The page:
United States District Court, D. Nevada
M. Navarro, Chief Judge United States District Judge.
March 16, 2019, the Court issued an Order to Show Cause
requiring Plaintiff Progressive Northern Insurance Company
(“Progressive”) to show that the Court has
diversity jurisdiction over this action. (Minute Order, ECF
No. 17). Specifically, the Court required Progressive to show
that the amount in controversy exceeds the jurisdictional
requirement of $75, 000.00. (Id.). Plaintiff filed
its Response on March 26, 2019. (Resp., ECF No. 20). For the
reasons stated herein, the Court finds that the amount in
controversy is not met, and therefore the Court dismisses the
case without prejudice.
action concerns Progressive's request for a declaration
regarding its rights and obligations towards Defendant
Ricardo Pena-Guzman (“Guzman”) under the
parties' automobile policy. (Compl, ECF No. 1). The
policy at issue has liability limits of $15, 000.00 per
person and $30, 000.00 per accident. (Id. ¶ 8).
On or about August 19, 2016, Guzman informed Progressive that
he had been involved in an automobile accident. (Id.
¶ 10). Progressive initiated an investigation but
alleges that Guzman failed to cooperate. (Id. ¶
16). At the conclusion of the investigation, Progressive
determined that the accident was staged, and therefore
Guzman's claim was fraudulent. (Id. ¶ 20).
Based on Guzman's conduct, Progressive alleges that
Guzman violated his general duties under the agreement and
the “Fraud or Misrepresentation” clause.
(Id. ¶ 19-22). Progressive therefore requests a
declaration that it “owes no coverage under the
policy” and “is not obligated to defend any
person or entity in connection with any subsequent lawsuit
arising from the accident.” (See Id. 8:1-11).
Alternatively, Progressive requests a declaration that it
owes only the statutorily required minimum of $15, 000.00 per
person and $30, 000.00 per accident. (Id.).
courts are courts of limited jurisdiction, possessing only
those powers granted by the Constitution and statute. See
United States v. Marks, 530 F.3d 799, 810 (9th Cir.
2008). District courts have jurisdiction in two instances.
First, district courts have subject matter jurisdiction over
civil actions that arise under federal law. 28 U.S.C. §
1331. Second, district courts have subject matter
jurisdiction over civil actions where no plaintiff is a
citizen of the same state as a defendant and the amount in
controversy exceeds $75, 000. 28 U.S.C. § 1332(a).
may raise the question of subject matter jurisdiction sua
sponte at any time during an action. United States
v. Moreno-Morillo, 334 F.3d 819, 830 (9th Cir. 2003).
Regardless of who raises the issue, “when a federal
court concludes that it lacks subject matter jurisdiction,
the court must dismiss the complaint in its entirety.”
Arbaugh v. Y & H Corp., 546 U.S. 500, 514
Order to Show Cause, the Court cited Elhouty v. Lincoln
Benefit Life Co., 886 F.3d 752, 756 (9th Cir. 2018),
which states that when a policy's validity is at issue,
the policy limit constitutes the amount in controversy. The
parties' policy in this case has liability limits of $15,
000.00 per person and $30, 000.00 per accident. Under
Elhouty, Progressive's claim therefore falls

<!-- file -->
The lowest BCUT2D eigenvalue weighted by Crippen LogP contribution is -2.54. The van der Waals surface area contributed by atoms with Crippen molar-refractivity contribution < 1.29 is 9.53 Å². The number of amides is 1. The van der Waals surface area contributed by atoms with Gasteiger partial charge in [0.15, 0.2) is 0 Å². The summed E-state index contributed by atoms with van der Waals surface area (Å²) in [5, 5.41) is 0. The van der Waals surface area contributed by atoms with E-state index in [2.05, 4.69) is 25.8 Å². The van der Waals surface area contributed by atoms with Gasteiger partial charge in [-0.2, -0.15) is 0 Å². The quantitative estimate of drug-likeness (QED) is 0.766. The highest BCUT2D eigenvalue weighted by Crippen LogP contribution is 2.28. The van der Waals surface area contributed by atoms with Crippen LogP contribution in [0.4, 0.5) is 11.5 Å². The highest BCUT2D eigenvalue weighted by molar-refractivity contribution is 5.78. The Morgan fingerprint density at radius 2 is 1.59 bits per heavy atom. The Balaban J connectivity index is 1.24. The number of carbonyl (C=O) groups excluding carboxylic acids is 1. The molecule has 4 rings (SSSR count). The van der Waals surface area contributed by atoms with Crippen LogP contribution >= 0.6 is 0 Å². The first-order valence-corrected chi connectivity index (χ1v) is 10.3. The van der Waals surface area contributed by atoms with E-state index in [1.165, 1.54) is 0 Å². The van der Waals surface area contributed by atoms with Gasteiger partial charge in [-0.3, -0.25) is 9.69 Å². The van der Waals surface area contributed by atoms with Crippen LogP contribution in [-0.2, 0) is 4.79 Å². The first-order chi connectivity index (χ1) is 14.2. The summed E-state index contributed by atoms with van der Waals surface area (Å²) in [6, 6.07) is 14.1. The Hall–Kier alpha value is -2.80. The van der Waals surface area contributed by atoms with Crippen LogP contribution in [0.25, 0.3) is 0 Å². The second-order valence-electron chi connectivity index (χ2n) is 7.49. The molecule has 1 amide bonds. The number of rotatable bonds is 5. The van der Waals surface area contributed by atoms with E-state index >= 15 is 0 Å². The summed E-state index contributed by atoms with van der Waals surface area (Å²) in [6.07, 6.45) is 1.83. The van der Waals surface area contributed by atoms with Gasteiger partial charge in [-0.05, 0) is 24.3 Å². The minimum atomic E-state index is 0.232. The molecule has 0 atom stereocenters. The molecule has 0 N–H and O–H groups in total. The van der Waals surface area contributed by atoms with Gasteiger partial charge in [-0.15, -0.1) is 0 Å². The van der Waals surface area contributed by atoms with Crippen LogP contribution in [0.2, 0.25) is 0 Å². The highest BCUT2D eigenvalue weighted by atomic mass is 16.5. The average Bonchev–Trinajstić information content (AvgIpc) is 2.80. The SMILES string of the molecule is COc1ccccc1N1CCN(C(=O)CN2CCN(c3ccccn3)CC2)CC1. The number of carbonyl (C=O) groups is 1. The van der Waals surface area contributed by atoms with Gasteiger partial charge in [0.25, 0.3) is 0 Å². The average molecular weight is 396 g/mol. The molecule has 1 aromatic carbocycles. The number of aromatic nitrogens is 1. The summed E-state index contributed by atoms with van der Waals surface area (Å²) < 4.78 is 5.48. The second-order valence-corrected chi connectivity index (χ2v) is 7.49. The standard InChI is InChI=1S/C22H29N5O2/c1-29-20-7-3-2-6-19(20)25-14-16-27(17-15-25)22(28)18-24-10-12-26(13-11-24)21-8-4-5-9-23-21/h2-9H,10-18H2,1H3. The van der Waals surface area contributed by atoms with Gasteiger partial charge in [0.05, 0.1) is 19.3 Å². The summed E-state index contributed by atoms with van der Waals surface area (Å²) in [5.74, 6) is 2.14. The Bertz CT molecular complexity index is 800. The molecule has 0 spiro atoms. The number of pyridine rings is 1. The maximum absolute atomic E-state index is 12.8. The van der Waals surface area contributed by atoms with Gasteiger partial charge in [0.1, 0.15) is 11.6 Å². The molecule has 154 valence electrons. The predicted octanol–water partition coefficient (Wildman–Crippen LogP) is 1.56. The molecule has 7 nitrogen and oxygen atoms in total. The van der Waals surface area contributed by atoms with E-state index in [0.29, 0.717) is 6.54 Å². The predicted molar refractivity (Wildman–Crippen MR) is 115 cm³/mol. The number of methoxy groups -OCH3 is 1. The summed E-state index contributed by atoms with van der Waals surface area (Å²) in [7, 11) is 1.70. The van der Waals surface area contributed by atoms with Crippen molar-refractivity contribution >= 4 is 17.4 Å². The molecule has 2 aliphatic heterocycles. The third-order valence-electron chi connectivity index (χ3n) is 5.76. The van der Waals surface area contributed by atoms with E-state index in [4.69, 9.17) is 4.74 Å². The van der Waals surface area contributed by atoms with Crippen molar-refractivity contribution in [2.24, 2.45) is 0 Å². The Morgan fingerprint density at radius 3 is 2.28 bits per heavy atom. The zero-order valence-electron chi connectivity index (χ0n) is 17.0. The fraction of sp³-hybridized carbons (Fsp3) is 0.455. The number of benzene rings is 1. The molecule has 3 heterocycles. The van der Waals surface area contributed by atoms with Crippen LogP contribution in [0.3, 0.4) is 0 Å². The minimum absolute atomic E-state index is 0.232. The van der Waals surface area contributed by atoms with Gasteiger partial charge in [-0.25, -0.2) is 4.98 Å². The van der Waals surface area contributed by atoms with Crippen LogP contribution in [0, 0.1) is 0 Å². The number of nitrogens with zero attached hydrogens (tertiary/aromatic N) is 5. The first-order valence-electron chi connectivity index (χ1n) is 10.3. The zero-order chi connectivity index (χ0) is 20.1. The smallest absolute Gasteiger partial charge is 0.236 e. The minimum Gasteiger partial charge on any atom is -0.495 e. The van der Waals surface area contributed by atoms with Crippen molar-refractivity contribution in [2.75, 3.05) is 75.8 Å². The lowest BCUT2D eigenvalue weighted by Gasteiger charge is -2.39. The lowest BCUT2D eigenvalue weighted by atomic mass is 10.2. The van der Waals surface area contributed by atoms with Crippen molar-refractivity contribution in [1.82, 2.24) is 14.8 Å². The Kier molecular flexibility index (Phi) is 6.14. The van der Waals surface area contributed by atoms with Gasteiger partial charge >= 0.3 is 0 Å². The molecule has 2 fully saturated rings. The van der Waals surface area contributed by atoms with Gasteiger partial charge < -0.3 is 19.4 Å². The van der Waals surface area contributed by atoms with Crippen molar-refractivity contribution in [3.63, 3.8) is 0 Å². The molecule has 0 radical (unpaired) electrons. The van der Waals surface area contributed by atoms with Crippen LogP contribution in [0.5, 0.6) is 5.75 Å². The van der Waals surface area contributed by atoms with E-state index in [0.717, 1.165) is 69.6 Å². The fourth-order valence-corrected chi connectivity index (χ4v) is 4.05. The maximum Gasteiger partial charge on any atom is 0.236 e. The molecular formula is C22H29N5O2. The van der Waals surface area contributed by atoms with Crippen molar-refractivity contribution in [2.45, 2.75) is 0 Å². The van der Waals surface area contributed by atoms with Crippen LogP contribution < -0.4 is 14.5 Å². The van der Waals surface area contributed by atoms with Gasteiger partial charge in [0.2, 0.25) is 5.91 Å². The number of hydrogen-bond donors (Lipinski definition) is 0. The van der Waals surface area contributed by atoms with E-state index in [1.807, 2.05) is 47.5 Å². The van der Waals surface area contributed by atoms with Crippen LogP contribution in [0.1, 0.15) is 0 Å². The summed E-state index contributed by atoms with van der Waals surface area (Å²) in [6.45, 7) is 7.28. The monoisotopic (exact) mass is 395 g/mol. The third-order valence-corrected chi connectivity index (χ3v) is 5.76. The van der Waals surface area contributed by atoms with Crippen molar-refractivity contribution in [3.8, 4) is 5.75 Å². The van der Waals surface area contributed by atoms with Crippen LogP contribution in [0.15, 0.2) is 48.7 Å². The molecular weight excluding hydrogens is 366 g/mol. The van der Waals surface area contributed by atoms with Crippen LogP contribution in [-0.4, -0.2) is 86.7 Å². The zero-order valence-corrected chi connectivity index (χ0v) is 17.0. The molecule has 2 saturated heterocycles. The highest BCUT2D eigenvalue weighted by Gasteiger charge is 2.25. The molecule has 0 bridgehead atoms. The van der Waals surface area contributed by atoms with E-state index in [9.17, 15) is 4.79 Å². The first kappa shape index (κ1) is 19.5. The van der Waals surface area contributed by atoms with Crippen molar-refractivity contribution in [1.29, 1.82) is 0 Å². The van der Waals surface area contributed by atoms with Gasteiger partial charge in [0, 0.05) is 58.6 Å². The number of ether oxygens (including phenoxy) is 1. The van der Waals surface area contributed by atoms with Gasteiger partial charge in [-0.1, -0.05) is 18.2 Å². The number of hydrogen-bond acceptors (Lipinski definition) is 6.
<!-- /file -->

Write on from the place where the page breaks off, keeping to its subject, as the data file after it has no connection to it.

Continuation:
short of the federally mandated amount in controversy.
Response, Progressive attempts to distinguish this case from
Elhouty by arguing that it is not seeking to
invalidate the policy altogether but rather only seeks a
declaration “on whether or not there is a duty to
defend and indemnify its insured Guzman against a potential
underlying tort action . . ..” (Resp. 3:24-4:2, ECF No.
21). By tethering its requested declaration to the specific
underlying accident and not the policy in general,
Progressive argues that the amount in controversy equals
“the value of the potential underlying tort
actions.” (Id. 4:2-3). According to
Progressive, the amount in controversy is therefore comprised
of: (1) the $30, 000.00 bodily injury limit; (2) the $10,
000.00 property damage limit; and (3) reasonable
attorney's fees, which Progressive estimates at over $45,
000.00. (Id. 6:5-12).
support of this position, Progressive cites Budget
Rent-A-Car, Inc. v. Higashiguchi, in which the Ninth
Circuit stated “[b]ecause the applicability of 
liability coverage to a particular occurrence is at issue,
the amount in controversy is the value of the underlying
potential tort action.” 109 F.3d 1471, 1473 (9th Cir.
1997). In quoting this rule, however, Progressive ignores the
preceeding sentence clarifying that the policy limits control
the amount in controversy if “the validity of the
entire insurance policy is at issue, or if the value of
the underlying tort claims exceeds the liability
ceiling.” Id. (emphasis added).
on the Complaint, the Court is not convinced that
Progressive's declaratory relief claim is limited to the
underlying accident and not the policy as a whole. Notably,
Progressive's requested relief contains broad language,
such as “Progressive owes no coverage under the
policy.” Furthermore, the entire basis for
Progressive's claim is that Guzman violated the express
terms of the contract and therefore is not entitled to
coverage. Regardless, the Court does not need to decide the
scope of Progressive's requested declaratory relief to
resolve the present jurisdictional inquiry. By
Progressive's own admission, the value of the underlying
tort claim exceeds the liability ceiling. Therefore, the
policy limit controls the amount in controversy. See
Higashiguchi, 109 F.3d at 1473; State Farm Mut.
Auto. Ins. Co. v. Garcia, No. 2:13-CV-02099-GMN, 2014 WL
3421641, at *2 (D. Nev. July 9, 2014). The Court dismisses
this action without prejudice for failure to satisfy the
amount in controversy.
IS HEREBY ORDERED that this case is dismissed
without prejudice for ...